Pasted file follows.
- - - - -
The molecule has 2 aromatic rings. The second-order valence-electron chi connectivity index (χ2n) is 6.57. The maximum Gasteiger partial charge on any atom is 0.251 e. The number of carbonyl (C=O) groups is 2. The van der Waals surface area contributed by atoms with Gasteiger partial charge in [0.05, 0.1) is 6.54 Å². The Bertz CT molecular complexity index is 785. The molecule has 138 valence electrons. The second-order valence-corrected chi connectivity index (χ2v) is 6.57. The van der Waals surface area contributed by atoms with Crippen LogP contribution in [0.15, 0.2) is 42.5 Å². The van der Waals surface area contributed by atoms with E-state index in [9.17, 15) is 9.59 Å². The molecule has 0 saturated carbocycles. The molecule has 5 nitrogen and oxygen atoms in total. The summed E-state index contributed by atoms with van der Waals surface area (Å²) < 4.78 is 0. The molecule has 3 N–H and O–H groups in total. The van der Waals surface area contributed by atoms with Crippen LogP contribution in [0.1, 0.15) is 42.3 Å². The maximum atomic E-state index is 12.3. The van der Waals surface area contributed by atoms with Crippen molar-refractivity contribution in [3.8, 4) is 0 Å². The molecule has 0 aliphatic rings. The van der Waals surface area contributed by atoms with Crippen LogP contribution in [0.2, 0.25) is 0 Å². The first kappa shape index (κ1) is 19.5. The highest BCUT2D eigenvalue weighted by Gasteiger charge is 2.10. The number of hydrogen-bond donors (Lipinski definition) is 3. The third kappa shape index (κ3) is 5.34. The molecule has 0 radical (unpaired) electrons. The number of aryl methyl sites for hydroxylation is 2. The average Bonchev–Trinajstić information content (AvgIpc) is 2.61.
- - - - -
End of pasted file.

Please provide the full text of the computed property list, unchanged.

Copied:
The molecule has 2 aromatic rings. The second-order valence-electron chi connectivity index (χ2n) is 6.57. The maximum Gasteiger partial charge on any atom is 0.251 e. The number of carbonyl (C=O) groups is 2. The van der Waals surface area contributed by atoms with Gasteiger partial charge in [0.05, 0.1) is 6.54 Å². The Bertz CT molecular complexity index is 785. The molecule has 138 valence electrons. The second-order valence-corrected chi connectivity index (χ2v) is 6.57. The van der Waals surface area contributed by atoms with Crippen LogP contribution in [0.15, 0.2) is 42.5 Å². The van der Waals surface area contributed by atoms with E-state index in [9.17, 15) is 9.59 Å². The molecule has 0 saturated carbocycles. The molecule has 5 nitrogen and oxygen atoms in total. The summed E-state index contributed by atoms with van der Waals surface area (Å²) < 4.78 is 0. The molecule has 3 N–H and O–H groups in total. The van der Waals surface area contributed by atoms with Crippen LogP contribution in [0.1, 0.15) is 42.3 Å². The maximum atomic E-state index is 12.3. The van der Waals surface area contributed by atoms with Crippen molar-refractivity contribution in [3.8, 4) is 0 Å². The molecule has 0 aliphatic rings. The van der Waals surface area contributed by atoms with Crippen LogP contribution in [0.2, 0.25) is 0 Å². The first kappa shape index (κ1) is 19.5. The highest BCUT2D eigenvalue weighted by Gasteiger charge is 2.10. The number of hydrogen-bond donors (Lipinski definition) is 3. The third kappa shape index (κ3) is 5.34. The molecule has 0 radical (unpaired) electrons. The number of aryl methyl sites for hydroxylation is 2. The average Bonchev–Trinajstić information content (AvgIpc) is 2.61.